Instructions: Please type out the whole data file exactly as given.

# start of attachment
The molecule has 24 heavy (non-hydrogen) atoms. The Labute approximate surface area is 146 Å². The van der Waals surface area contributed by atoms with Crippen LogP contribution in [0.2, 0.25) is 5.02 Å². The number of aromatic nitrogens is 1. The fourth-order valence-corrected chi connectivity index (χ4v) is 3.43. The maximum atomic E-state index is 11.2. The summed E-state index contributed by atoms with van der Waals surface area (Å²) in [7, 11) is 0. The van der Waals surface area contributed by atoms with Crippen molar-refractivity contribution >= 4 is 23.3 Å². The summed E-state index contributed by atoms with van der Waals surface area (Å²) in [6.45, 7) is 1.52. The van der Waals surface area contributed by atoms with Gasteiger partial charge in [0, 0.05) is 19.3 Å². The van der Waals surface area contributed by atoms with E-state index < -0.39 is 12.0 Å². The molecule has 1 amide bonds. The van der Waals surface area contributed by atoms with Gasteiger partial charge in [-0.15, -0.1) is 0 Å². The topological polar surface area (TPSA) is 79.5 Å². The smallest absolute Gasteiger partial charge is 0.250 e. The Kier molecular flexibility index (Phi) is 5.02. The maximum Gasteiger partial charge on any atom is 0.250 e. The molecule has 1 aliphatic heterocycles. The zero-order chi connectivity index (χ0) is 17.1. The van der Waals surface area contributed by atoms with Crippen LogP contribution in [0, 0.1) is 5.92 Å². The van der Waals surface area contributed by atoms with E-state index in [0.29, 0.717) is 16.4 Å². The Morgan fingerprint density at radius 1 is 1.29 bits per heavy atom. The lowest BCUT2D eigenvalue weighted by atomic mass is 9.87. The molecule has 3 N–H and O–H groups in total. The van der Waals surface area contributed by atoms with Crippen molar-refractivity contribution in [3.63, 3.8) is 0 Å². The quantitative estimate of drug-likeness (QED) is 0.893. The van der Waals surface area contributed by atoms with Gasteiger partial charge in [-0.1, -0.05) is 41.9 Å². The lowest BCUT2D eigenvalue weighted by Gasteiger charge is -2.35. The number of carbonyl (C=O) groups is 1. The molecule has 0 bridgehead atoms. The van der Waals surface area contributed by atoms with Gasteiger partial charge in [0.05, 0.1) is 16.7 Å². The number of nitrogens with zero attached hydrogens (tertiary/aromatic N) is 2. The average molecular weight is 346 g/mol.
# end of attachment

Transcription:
The molecule has 24 heavy (non-hydrogen) atoms. The Labute approximate surface area is 146 Å². The van der Waals surface area contributed by atoms with Crippen LogP contribution in [0.2, 0.25) is 5.02 Å². The number of aromatic nitrogens is 1. The fourth-order valence-corrected chi connectivity index (χ4v) is 3.43. The maximum atomic E-state index is 11.2. The summed E-state index contributed by atoms with van der Waals surface area (Å²) in [7, 11) is 0. The van der Waals surface area contributed by atoms with Crippen molar-refractivity contribution >= 4 is 23.3 Å². The summed E-state index contributed by atoms with van der Waals surface area (Å²) in [6.45, 7) is 1.52. The van der Waals surface area contributed by atoms with Gasteiger partial charge in [0, 0.05) is 19.3 Å². The van der Waals surface area contributed by atoms with E-state index < -0.39 is 12.0 Å². The molecule has 1 amide bonds. The van der Waals surface area contributed by atoms with Gasteiger partial charge in [-0.15, -0.1) is 0 Å². The topological polar surface area (TPSA) is 79.5 Å². The smallest absolute Gasteiger partial charge is 0.250 e. The Kier molecular flexibility index (Phi) is 5.02. The maximum Gasteiger partial charge on any atom is 0.250 e. The molecule has 1 aliphatic heterocycles. The zero-order chi connectivity index (χ0) is 17.1. The van der Waals surface area contributed by atoms with Crippen LogP contribution in [0, 0.1) is 5.92 Å². The van der Waals surface area contributed by atoms with E-state index in [0.29, 0.717) is 16.4 Å². The Morgan fingerprint density at radius 1 is 1.29 bits per heavy atom. The lowest BCUT2D eigenvalue weighted by atomic mass is 9.87. The molecule has 3 N–H and O–H groups in total. The van der Waals surface area contributed by atoms with Crippen molar-refractivity contribution in [3.63, 3.8) is 0 Å². The quantitative estimate of drug-likeness (QED) is 0.893. The van der Waals surface area contributed by atoms with Gasteiger partial charge in [-0.1, -0.05) is 41.9 Å². The lowest BCUT2D eigenvalue weighted by Gasteiger charge is -2.35. The number of carbonyl (C=O) groups is 1. The molecule has 0 bridgehead atoms. The van der Waals surface area contributed by atoms with Gasteiger partial charge in [0.05, 0.1) is 16.7 Å². The number of nitrogens with zero attached hydrogens (tertiary/aromatic N) is 2. The average molecular weight is 346 g/mol.